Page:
Athor (Athyr, Hert, Hat-Hor, Hathor) – The Great One of Many Names; The Golden One; Lady of Malachite; Lady of Turquoise; Sady of the Sycamore; Lady of the Date Palm; Lady of the West; Lady of the Dead; The Womb of Horus; House of Horus; Lady of the Evening; My House in the Sky; Lady of the Uterus; Lady of the Vulva; The Womb Above. This popular goddess is the matron goddess of all women, the embodiment of the female principle. She has many functions and attributes.

Auser (Osiris)- Lord of the Far World. Osiris is the god of the underworld and the afterlife. He is identified as the dead or mummified king; also a god of the inundation and vegetation.- Lord of life after death, Sun god, Universal Lord

Au Set (Isis, As, Aset, Eset, Tait) The Great Lady; Queen of the Earth; Light Giver of Heaven; Mistress of Magic; The Many Named; Queen of the Throne; She Who Is Rich in Spells; Great of Sorcery; Redemptress: Star of the Sea; The One Who Is All; Mother of Gods. Isis is the divine mother, goddess of magic, marriage, healing, and motherhood. She is the wife and sister of Osiris and the mother of Horus. She is one of the four ‘protector’-goddesses, guarding coffins and Canopic jars; sister of Nephthys with whom she acted as a divine mourner for the dead. Supreme Egyptian Goddess, Great Mother, Giver of Life

Auf (Euf Ra) – Aspect of the Sun god Ra

B

Babi – God of baboons

Ba-neb~Tetet (Banebedet, Banaded, Banabdedet, Banabdjedet) – The Soul of Mendes; Lord of Mendes; The Ram of Mendes. The calm cool headed ram deity who found a peaceful solution to the power struggle between Horus and Set.  God of discussion, arbitration, peace.

Bast (Bastet, Pasht) – Mistress of the Oracle; Great Conjuress of the Casket. The cat goddess with dominion over sex, fertility, marriage, magic, music, childbirth, and the pleasures of life. Cat Goddess known to protect pregnant women and children. The protector of Ra, his third eye.

Bes  – Dancing. Lord of the Land of Punt. Bes is the dwarf god with leonine features; a domestic god, protector against snakes and various terrors; helper of women in child-birth. Dwarf God God of Pregnant woman, newborn babies, and family also known to protect from snake and scorpion bites

Buto (Uajyt, Uatchet, Utchat, Per Uadijit, Uazrr, Uto, Uraeus) Eye of Ra; Lady of Heaven; Lady of the North. At times she was portrayed as a cobra, sometimes winged, sometimes crowned. Goddess of protection, hiding from evil. See also Wadjet.

D

Djehuti (Zehuti. Thoth, Tehuti, Thout)  – Lord of Divine Words; Lord of Books. Thoth is the ibis-headed scribe of the gods, the god of wisdom, inventor of writing. The ape as well as the ibis is sacred to him. Judge of the Gods.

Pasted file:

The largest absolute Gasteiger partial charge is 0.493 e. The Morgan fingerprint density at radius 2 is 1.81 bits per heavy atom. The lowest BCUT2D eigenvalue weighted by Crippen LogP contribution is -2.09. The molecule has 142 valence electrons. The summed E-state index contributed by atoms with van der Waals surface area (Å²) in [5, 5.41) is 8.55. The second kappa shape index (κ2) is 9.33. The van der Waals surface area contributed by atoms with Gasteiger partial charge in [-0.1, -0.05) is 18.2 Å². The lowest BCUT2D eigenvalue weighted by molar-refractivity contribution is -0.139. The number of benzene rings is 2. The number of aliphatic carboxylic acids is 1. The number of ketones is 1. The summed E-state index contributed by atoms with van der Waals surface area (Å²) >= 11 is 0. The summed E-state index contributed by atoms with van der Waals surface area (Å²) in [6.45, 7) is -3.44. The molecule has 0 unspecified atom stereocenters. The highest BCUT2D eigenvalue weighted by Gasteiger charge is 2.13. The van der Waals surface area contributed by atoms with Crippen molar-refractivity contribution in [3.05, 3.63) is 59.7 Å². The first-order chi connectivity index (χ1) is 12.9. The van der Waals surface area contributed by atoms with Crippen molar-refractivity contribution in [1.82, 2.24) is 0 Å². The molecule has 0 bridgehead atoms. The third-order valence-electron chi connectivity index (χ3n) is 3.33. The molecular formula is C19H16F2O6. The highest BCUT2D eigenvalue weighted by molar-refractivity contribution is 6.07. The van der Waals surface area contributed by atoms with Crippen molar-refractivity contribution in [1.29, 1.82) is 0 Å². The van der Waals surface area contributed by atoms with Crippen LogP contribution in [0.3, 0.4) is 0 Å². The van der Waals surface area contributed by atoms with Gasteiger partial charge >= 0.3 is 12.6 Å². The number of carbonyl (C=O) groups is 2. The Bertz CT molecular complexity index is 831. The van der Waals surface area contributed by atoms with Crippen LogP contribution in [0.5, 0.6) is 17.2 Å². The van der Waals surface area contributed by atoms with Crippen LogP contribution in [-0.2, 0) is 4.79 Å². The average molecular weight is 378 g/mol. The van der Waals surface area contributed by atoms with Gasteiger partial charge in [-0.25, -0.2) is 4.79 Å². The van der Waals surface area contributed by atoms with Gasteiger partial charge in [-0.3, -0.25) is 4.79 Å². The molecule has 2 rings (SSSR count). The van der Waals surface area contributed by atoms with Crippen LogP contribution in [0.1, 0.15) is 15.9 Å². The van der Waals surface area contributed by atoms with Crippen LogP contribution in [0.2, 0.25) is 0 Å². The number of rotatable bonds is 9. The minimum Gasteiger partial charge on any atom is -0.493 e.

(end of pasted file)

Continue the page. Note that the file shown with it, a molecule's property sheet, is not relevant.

E

Edjo (Buto, Wadjet, Udjat) – Goddess of protection. Sister of Nekhbet. Lady of Flame; Lady of the North; Lady of Heaven; Queen of Holy Spirits. The cobra-goddess of Buto in the Delta, a goddess of protection, appearing on the royal diadem, protecting the king.

Ernutet (Renenet, Renenutet) Lady of the double granary, Goddess of the 8th month of the Egyptian calendar.

Eset (Tait, Isis, As, Aset) Supreme Egyptian Goddess, Great Mother, Giver of Life.

Euf Ra (Auf)  – Aspect of the Sun god Ra

G

Geb (Keb, Seb) – Father of the Gods. A fertility Earth god, similar to the Greek Cronus, always shown with erect phallus. Presides over fertility, new beginnings, creation, and crops.

H

Hapi – God of the Nile in inundation; represented as a very fat man. God of the Nile, crops, fertility, water, and prosperity.

Hat-Hehit – Fish-goddess of Mendes in the Delta; sometimes represented as a woman with a fish on her head.

Hathor (Athor, Athyr, Hert, Hat-Hor) – The Great One of Many Names; The Golden One; Lady of Malachite; Lady of Turquoise; Lady of the Sycamore; Lady of the Date Palm; Lady of the West; Lady of the Dead; The Womb of Horus; House of Horus; Lady of the Evening; My House in the Sky; Lady of the Uterus; Lady of the Vulva; The Womb Above. This popular goddess is the matron goddess of all women, the embodiment of the female principle. She has many functions and attributes.

Heh (Neheb) – God of eternity, longevity, and happiness. Shown as a man squatting on the ground wearing a curved reed on his head.

Heqet (Heqtit, Heket) – Midwife of the Sun, Giver of Life; Spirit of the Primordial Waters; Mother of the Spirits. She is the frog-goddess of Antinoopolis where she was associated with Khnum; a helper of women in child-birth.

Herishef  (Arsaphes) – A ram-headed god from Heracleopolis.

Horus (Haroeris, Haru-Er, Harsiesis, Harpocrates) – The Enchanted One. Horus is the god of war, sky, and falcons. He is regarded as the son of Osiris and Isis, for the former of whom he became the avenger.- Falcon headed Sun and Sky God, Divine Child, reborn Sun

I

Imentet (Amentat, Amonet, Amunet, Amaunet, Ament)  – The Mother Who Is Father. A primordial spirit composed of the two deities Ammon and Ammit.

Imhotep (I-Em-Hetep, Imouthes) – He Who Comes In Peace. The deified chief minister of Djoser and architect of the Step Pyramid; in the Late Period venerated as the god of learning and medicine; represented as a seated man holding an open papyrus; equated by the Greeks with Asklepios. God of knowledge, medicine, magick, compassion, drugs, herbs, sleep